Collins entered Friday’s fray already under heavy scrutiny. She has cut a reputation as a supporter of abortion rights, making her decision on Kavanaugh — viewed by many as a potential deciding vote in overturning the landmark 1973 Roe v. Wade case legalizing abortion — all the more closely watched. She expressed confidence Friday in his approach toward abortion rights law, saying he believes that “honoring precedent is essential to maintaining public confidence.”

Collins has proven a pivotal vote on whether to repeal the Affordable Care Act (she voted no) and on a major tax overhaul bill backed by President Trump (she agreed to it at the last minute). In 2016, she said she did not vote for Trump.

Kouzounas called Collins’s speech the “gold standard” for explaining a vote and “how a nominee should be evaluated.” And her reasoning — laid out in detail over 45 minutes on the Senate floor — confirmed what supporters say they appreciate about Collins’s approach.


“She had a tremendous amount of pressure, but she always appears of sound mind, she’s level-headed, and she’s looking at the facts,” Emilie Spas, a 52-year-old Kennebunk resident, said outside a Biddeford Market Basket.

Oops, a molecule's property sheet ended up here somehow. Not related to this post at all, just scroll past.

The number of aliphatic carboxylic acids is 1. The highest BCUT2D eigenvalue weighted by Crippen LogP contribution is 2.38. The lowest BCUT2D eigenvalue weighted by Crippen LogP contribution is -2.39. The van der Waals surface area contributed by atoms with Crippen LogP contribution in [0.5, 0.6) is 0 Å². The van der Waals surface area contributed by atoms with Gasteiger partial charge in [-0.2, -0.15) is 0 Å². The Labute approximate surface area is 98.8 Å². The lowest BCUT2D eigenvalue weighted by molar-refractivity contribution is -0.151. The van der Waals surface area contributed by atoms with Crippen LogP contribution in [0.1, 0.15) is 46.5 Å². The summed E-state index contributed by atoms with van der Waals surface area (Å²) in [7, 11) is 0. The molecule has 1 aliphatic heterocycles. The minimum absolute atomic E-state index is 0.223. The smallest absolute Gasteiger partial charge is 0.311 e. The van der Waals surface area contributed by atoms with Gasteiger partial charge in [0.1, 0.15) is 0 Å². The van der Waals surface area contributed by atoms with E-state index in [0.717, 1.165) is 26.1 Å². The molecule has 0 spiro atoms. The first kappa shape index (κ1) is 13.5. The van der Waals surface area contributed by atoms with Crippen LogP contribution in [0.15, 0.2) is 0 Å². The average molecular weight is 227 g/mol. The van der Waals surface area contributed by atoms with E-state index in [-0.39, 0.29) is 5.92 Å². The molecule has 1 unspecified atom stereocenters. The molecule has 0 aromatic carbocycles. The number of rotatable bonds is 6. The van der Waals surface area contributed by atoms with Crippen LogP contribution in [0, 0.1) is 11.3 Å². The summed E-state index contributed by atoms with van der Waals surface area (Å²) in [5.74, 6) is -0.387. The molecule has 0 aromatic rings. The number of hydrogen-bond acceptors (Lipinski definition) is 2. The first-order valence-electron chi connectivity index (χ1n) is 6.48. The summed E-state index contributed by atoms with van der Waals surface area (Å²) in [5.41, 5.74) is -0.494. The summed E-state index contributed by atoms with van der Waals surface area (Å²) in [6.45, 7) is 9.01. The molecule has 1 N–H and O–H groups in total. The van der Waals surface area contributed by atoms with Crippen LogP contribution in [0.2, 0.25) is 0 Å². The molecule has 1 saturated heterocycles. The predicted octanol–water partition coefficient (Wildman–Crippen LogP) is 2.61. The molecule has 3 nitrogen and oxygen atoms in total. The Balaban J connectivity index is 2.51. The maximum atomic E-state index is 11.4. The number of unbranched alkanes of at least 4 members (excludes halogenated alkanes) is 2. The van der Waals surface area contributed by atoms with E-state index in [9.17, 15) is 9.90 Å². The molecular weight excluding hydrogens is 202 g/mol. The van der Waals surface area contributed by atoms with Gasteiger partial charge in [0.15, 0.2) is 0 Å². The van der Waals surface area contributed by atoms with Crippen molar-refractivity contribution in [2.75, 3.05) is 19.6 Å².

Spas described herself as an “open-minded,” pro-life Republican. (“I don’t like Fox [News],” she said.)

“I think [Collins] played it very wisely,” she said. “She didn’t fall to one side going into it. I think that’s what we elect people to do.”

First elected to the Senate in 1996, Collins has enjoyed continued electoral success as a moderate Republican in the state, winning with over 68 percent of the vote in her most recent reelection in 2014.

She’s voted for judicial nominees put forth by Republican presidents nearly 99 percent of the time over her Senate career, according to a Globe analysis of more than 500 of her roll call votes for Supreme Court, circuit court of appeals, district court, and other judicial appointments.

She has not said yet whether she will seek a fifth term when she is up for reelection in two years. She flirted with running for governor this year, but decided against it.

Long before Collins announced her decision, liberal activists started raising money to fund a potential opponent if she voted to approve Kavanaugh.


“It’s a sign that she’s out of step with what is the movement of this moment,” Marie Follayttar, the codirector of Mainers for Accountable Leadership, said outside Collins’s office in Portland. “We’ll be mobilizing to make sure we take back her seat. Unfortunately, Senator Collins had a moment. She chose not to take it.”

Nicole Clegg, vice president of public policy for the Planned Parenthood Maine Action Fund, said she was “heartbroken,” but as far as how Collins explains herself to voters, “that’s going to be her job.”

“But the reality is,” Clegg said, “the decisions that are made by the Supreme Court with a Justice Kavanaugh on it are going to be attached to her and her decision.”

James Pindell of Globe staff contributed to this report. Material from the Associated Press was used. Matt Stout can be reached at matt.stout@globe.com. Follow him on Twitter @mattpstout